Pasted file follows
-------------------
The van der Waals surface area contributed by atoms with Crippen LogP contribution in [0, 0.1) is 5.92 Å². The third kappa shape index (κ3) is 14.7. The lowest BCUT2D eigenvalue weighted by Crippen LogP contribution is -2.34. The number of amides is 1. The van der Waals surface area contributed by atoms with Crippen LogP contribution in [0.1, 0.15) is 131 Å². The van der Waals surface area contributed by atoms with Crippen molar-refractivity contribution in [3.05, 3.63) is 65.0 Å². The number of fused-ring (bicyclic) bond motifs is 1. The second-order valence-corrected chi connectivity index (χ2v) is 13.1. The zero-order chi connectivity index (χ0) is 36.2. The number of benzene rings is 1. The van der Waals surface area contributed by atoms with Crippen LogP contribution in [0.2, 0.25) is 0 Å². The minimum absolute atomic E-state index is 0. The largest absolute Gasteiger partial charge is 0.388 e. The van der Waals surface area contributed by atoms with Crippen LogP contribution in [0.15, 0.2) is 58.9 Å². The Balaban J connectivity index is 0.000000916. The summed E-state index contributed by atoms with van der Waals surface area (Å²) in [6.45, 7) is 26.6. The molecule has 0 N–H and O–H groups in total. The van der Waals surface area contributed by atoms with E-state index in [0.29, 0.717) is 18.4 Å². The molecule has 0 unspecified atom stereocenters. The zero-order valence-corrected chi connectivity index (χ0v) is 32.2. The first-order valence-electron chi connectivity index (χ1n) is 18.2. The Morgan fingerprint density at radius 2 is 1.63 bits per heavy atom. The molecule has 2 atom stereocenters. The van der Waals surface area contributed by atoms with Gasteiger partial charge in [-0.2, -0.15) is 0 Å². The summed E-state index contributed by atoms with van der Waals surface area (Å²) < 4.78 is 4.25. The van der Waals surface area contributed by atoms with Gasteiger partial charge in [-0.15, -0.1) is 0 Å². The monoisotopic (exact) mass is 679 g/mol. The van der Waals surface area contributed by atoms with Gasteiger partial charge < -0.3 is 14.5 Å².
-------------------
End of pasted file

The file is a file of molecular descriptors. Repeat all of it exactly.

The van der Waals surface area contributed by atoms with Crippen LogP contribution in [0, 0.1) is 5.92 Å². The third kappa shape index (κ3) is 14.7. The lowest BCUT2D eigenvalue weighted by Crippen LogP contribution is -2.34. The number of amides is 1. The van der Waals surface area contributed by atoms with Crippen LogP contribution in [0.1, 0.15) is 131 Å². The van der Waals surface area contributed by atoms with Crippen molar-refractivity contribution in [3.05, 3.63) is 65.0 Å². The number of fused-ring (bicyclic) bond motifs is 1. The second-order valence-corrected chi connectivity index (χ2v) is 13.1. The zero-order chi connectivity index (χ0) is 36.2. The number of benzene rings is 1. The van der Waals surface area contributed by atoms with Crippen LogP contribution in [0.2, 0.25) is 0 Å². The minimum absolute atomic E-state index is 0. The largest absolute Gasteiger partial charge is 0.388 e. The van der Waals surface area contributed by atoms with Crippen LogP contribution in [0.15, 0.2) is 58.9 Å². The Balaban J connectivity index is 0.000000916. The summed E-state index contributed by atoms with van der Waals surface area (Å²) in [6.45, 7) is 26.6. The molecule has 0 N–H and O–H groups in total. The van der Waals surface area contributed by atoms with E-state index in [0.29, 0.717) is 18.4 Å². The molecule has 0 unspecified atom stereocenters. The zero-order valence-corrected chi connectivity index (χ0v) is 32.2. The first-order valence-electron chi connectivity index (χ1n) is 18.2. The Morgan fingerprint density at radius 2 is 1.63 bits per heavy atom. The molecule has 2 atom stereocenters. The van der Waals surface area contributed by atoms with Gasteiger partial charge in [-0.2, -0.15) is 0 Å². The summed E-state index contributed by atoms with van der Waals surface area (Å²) < 4.78 is 4.25. The van der Waals surface area contributed by atoms with Gasteiger partial charge in [-0.15, -0.1) is 0 Å². The monoisotopic (exact) mass is 679 g/mol. The van der Waals surface area contributed by atoms with Gasteiger partial charge < -0.3 is 14.5 Å².